Four heteropod lizard trackways discovered in the Hasandong Formation (Aptian-early Albian), South Korea assigned toSauripeshadongensis, n. ichnogen., n. ichnosp., which represents the oldest lizard tracks in the world. Most tracks are pes tracks (N = 25) that are very small, average 22.29 mm long and 12.46 mm wide. The pes tracks show “typical” lizard morphology as having curved digit imprints that progressively increase in length from digits I to IV, a smaller digit V that is separated from the other digits by a large interdigital angle. The manus track is 19.18 mm long and 19.23 mm wide, and shows a different morphology from the pes. The predominant pes tracks, the long stride length of pes, narrow trackway width, digitigrade manus and pes prints, and anteriorly oriented long axis of the fourth pedal digit indicate that these trackways were made by lizards running bipedally, suggesting that bipedality was possible early in lizard evolution.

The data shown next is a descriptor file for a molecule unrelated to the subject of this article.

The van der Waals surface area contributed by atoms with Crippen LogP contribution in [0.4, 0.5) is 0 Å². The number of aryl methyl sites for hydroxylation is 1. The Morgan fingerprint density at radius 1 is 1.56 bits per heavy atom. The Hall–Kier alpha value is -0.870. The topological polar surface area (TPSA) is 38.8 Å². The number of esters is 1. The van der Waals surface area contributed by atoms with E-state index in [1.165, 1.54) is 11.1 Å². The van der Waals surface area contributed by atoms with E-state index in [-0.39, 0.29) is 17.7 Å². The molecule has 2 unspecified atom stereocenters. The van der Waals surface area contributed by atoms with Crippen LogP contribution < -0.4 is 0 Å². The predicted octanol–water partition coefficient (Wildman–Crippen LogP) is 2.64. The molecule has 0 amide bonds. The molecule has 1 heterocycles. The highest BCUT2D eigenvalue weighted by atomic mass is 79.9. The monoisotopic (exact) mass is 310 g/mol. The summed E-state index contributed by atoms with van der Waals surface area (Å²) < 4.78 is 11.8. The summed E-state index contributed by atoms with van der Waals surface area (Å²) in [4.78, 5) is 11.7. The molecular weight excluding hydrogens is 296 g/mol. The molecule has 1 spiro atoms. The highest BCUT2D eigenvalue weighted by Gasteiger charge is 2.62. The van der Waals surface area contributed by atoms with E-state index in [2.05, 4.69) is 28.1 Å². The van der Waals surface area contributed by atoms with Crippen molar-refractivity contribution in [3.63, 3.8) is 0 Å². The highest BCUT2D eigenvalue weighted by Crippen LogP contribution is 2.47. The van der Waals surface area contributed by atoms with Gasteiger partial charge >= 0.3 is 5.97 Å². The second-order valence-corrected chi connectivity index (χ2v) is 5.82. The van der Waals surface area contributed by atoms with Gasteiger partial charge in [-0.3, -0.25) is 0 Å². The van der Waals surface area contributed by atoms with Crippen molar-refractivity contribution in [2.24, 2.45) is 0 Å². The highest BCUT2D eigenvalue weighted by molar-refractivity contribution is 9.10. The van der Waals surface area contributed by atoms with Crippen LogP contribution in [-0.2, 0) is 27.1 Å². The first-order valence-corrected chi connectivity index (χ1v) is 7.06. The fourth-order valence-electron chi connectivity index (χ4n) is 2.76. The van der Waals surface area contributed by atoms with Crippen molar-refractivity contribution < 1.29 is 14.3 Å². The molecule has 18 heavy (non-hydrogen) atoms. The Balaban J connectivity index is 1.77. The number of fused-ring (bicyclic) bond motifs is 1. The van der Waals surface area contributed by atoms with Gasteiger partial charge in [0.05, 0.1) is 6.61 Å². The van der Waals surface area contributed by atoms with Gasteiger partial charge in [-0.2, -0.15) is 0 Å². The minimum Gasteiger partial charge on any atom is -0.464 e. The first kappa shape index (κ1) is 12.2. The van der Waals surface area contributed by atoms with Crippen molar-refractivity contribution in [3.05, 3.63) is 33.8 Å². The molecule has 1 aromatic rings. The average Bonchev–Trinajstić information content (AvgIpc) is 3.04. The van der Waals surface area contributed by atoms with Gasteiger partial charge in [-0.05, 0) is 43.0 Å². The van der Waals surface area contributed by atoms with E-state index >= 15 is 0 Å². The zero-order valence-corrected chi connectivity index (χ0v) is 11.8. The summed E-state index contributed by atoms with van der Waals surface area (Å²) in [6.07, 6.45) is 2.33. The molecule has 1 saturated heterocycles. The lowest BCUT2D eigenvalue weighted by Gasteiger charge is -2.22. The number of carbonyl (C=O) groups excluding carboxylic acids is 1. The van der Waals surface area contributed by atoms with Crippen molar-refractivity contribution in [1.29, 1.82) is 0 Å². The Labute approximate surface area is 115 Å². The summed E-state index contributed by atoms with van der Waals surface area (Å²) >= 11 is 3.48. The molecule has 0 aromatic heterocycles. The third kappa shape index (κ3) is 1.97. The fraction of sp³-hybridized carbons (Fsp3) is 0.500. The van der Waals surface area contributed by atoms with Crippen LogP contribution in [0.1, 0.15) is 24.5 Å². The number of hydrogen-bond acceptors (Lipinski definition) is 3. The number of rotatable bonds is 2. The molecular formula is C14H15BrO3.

Figure 1 Photograph and drawing of lizard trackways on the block.

    Figure 5 A reconstruction of a lizard running bipedally chased by the pterosaur Pteraichnus koreanensis, based on the trackway (Drawn by Chuang Zhao).

    Systematic ichnology
    Order Squamata Oppel, 1811

    Sauripeshadongensis ichnogen. et ichnosp. nov.

    Etymology: Ichnogenus named from ancient Greek “sauros” (lizard) and “pes” (foot). Ichnospecies named after Hadong County that yielded the holotype.

    Holotype: Manus and pes prints on a mudstone slab (70 × 30 cm) (KIGAM VP 201501: Korea Institute of Geoscience and Mineral Resources, Vertebrate Paleontology).

    Type locality and horizon: Hasandong Formation, Lower Cretaceous (Aptian-early Albian), an abandoned quarry next to Hadong power plant, Hadong County, South Gyeongsang Province, South Korea.